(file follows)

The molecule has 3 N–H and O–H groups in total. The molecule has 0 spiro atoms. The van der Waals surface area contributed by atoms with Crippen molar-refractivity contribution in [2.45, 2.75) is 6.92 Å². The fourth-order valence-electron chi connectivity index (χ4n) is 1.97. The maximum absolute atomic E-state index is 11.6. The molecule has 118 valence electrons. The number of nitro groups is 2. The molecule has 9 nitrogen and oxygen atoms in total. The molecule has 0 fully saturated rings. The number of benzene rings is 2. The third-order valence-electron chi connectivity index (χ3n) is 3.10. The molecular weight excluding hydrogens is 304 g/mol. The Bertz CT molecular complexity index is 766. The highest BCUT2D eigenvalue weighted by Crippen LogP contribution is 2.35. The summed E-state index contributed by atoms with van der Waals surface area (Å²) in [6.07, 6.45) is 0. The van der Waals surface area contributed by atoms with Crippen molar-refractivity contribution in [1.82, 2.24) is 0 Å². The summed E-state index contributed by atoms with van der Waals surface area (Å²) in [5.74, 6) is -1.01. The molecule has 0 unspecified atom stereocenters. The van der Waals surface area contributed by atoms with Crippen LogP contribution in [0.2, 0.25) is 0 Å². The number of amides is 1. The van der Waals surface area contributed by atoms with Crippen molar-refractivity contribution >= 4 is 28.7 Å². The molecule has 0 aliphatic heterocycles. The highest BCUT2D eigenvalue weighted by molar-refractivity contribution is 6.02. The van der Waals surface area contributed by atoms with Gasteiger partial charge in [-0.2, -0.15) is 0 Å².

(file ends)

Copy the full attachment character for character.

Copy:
The molecule has 3 N–H and O–H groups in total. The molecule has 0 spiro atoms. The van der Waals surface area contributed by atoms with Crippen molar-refractivity contribution in [2.45, 2.75) is 6.92 Å². The fourth-order valence-electron chi connectivity index (χ4n) is 1.97. The maximum absolute atomic E-state index is 11.6. The molecule has 118 valence electrons. The number of nitro groups is 2. The molecule has 9 nitrogen and oxygen atoms in total. The molecule has 0 fully saturated rings. The number of benzene rings is 2. The third-order valence-electron chi connectivity index (χ3n) is 3.10. The molecular weight excluding hydrogens is 304 g/mol. The Bertz CT molecular complexity index is 766. The highest BCUT2D eigenvalue weighted by Crippen LogP contribution is 2.35. The summed E-state index contributed by atoms with van der Waals surface area (Å²) in [6.07, 6.45) is 0. The van der Waals surface area contributed by atoms with Crippen molar-refractivity contribution in [1.82, 2.24) is 0 Å². The summed E-state index contributed by atoms with van der Waals surface area (Å²) in [5.74, 6) is -1.01. The molecule has 0 unspecified atom stereocenters. The van der Waals surface area contributed by atoms with Crippen LogP contribution in [0.2, 0.25) is 0 Å². The number of amides is 1. The van der Waals surface area contributed by atoms with Crippen molar-refractivity contribution >= 4 is 28.7 Å². The molecule has 0 aliphatic heterocycles. The highest BCUT2D eigenvalue weighted by molar-refractivity contribution is 6.02. The van der Waals surface area contributed by atoms with Gasteiger partial charge in [-0.2, -0.15) is 0 Å².